Pablo Picasso (1881-1973)
Artist's Resale Right ("Droit de Suite"). Artist's… Read more THE PROPERTY OF A GENTLEMAN
Pablo Picasso (1881-1973)

Tête de femme penchée

Pablo Picasso (1881-1973)
Tête de femme penchée
signed and dated 'Picasso 23' (upper right)
pastel on paper
8 ¾ x 7 ¾ in. (22.3 x 19.8 cm.)
Executed in 1923
Baron Napoléon Gourgaud, Paris.
Galerie Daniel Malingue, Paris.
Private collection, London, by whom acquired from the above, circa 1980s, and thence by descent.
C. Zervos, Pablo Picasso, vol. V, Œuvres de 1923 à 1925, Paris, 1952, no. 126 (illustrated pl. 63).
J. P. i Fabre, Picasso, From the Ballets to Drama, Cologne, 1999, no. 1333, p. 517 (illustrated p. 367).
Special notice

Artist's Resale Right ("Droit de Suite"). Artist's Resale Right Regulations 2006 apply to this lot, the buyer agrees to pay us an amount equal to the resale royalty provided for in those Regulations, and we undertake to the buyer to pay such amount to the artist's collection agent.

Brought to you by

Annie Wallington
Annie Wallington

Lot Essay

Executed in 1923, Pablo Picasso’s Tête de femme penchée is a magisterial, elegant and enigmatic neo-classical portrait from a series the artist had been producing throughout the early 1920s. With her dark hair, pensive, melancholic gaze, and classically featured, perfectly symmetrical face, this portrait is immediately reminiscent of depictions of Picasso’s wife of the time, the Russian-born ballet dancer, Olga Khokhlova. This exquisite and rare pastel epitomises the mode of classicised, refined and coolly sensual style of portraiture that the artist’s wife had inspired in him since they had met in Italy in 1917.

Bathed in a poetic and profound sense of melancholy, Tête de femme penchée stands towards the end of Picasso’s remarkable Neo-Classical phase. Since the years of the First World War, the artist had been working simultaneously in both a cubist and a figurative, classically-inspired style, able to switch effortlessly between these seemingly distinct artistic idioms. Within this wartime and post-war period, this look backwards, to the art of antiquity and Classicism was prevalent across the European avant-garde. Known as le rappel à lordre or the ‘Return to Order’, a term coined by the poet Jean Cocteau, this cultural movement manifested itself through the increasing appearance of classical themes, motifs and styles; from Antiquity and the Italian Renaissance, to the great French masters, Poussin, David and Ingres, a host of artists mined the past in order to fulfil the overwhelming cultural and ideological need for unity, order and stability to counteract and heal the unimagined horror and destruction wrought by four years of all-out war.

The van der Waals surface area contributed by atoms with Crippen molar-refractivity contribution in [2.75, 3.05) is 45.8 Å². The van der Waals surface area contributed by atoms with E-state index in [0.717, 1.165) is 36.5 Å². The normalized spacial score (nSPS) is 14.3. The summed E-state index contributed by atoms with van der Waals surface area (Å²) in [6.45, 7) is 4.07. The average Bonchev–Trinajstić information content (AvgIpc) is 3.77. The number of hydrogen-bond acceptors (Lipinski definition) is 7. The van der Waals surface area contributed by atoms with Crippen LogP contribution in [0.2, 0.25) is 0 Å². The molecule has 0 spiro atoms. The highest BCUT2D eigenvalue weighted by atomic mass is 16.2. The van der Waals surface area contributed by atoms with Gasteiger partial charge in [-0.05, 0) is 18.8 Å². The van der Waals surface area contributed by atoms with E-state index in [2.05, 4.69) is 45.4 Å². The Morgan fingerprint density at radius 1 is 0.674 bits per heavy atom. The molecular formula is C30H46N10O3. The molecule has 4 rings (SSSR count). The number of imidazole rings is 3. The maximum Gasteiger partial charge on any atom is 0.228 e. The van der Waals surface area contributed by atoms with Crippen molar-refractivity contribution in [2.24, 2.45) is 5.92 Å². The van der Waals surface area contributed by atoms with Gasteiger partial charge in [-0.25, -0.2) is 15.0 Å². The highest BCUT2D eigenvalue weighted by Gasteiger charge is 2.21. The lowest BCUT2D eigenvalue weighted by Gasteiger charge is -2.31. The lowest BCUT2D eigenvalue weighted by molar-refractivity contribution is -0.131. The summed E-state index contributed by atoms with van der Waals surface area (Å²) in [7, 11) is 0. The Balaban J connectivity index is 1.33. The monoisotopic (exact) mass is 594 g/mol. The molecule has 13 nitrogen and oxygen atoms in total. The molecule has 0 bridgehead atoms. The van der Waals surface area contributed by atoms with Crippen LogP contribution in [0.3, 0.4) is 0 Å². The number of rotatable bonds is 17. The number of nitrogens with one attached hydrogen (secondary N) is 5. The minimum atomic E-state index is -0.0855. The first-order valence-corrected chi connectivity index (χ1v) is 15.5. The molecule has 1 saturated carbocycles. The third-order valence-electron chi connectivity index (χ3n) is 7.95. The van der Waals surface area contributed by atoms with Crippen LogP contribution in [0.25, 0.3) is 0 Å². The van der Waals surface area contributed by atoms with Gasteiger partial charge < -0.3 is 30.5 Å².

Beginning with a series of meticulously detailed, Ingres-inspired line drawings, over the years that followed, Picasso adopted an astonishing array of classically inspired subjects and styles in an eclectic, explicit and determinedly self-conscious display of artistic virtuosity, invention and, perhaps most importantly, independence. In varied ways, Ancient Greek and Roman sculpture, the painting of Raphael, Ingres, Corot, Renoir, among others, all fed the voracious vision of the artist, much of which was catalysed by his involvement with the Ballets Russes and nourished by his trips to the Mediterranean coast of France, as well as to Italy in 1917. Picasso employed a purposeful plurality as well as parody to create his own form of unequivocally modern Neo-Classicism. In its inherent diversity and multivalence of styles, Picasso’s versatility was unmatched by his contemporaries at this time; as Kenneth Silver has written, ‘[Picasso] now appears as a lone artist with multiple personae. This is the Renaissance conception of a solitary, protean, overwhelming genius; Picasso in the 1920s becomes a modern Michelangelo’ (K. Silver, Esprit de Corps: The Art of the Parisian Avant-Garde and the First World War, 1914-1925, London, 1989, p. 316).

Tête de femme penchée exemplifies the sheer diversity and multivalence of styles and influences that have come to characterise this period of Picasso’s career. A number of different sources can be seen to play a part in this bust length portrait. Cloaked in a delicate white dress— its sweeping neckline brushing against the immaculate skin of her chest, rendered in varying shades of pink, and creating a sense of ethereal beauty, Picasso’s expertly gentle handling of the pastel medium, with a supremely delicate, restrained touch invites comparisons with Quattrocento depictions of the female form, such as the figure’s enigmatic, yet intense and wistful gaze in the Three Graces, from Sandro Botticelli's painting La Primavera, circa 1480, in the Uffizi Gallery, Florence which the artist had likely seen on his trip there in 1917. As Josep Palau i Fabre has written of these deeply poetic, neo-classical works, ‘Picasso’s poetry verges on the unreal, in the sense that it often manages to situate the present in the past of the future, one step away from legend. Here we are not in rue la Boétie in 1923 but in Florence, or at least in the Italian Renaissance’ (J. Palau i Fabre, Picasso: From the Ballets to Drama, 1917-1926, Barcelona, 1999, p. 364). Tête de femme penchée is an illustrative case in point, replete with sources in the history of art and from a very short series completed by the artist, it is rare to see a pastel of this nature come to the market. Acquired by family of the present owner in the 1980s, it has been cherished within the same collection for decades.

More from Impressionist and Modern Works on Paper

View All
View All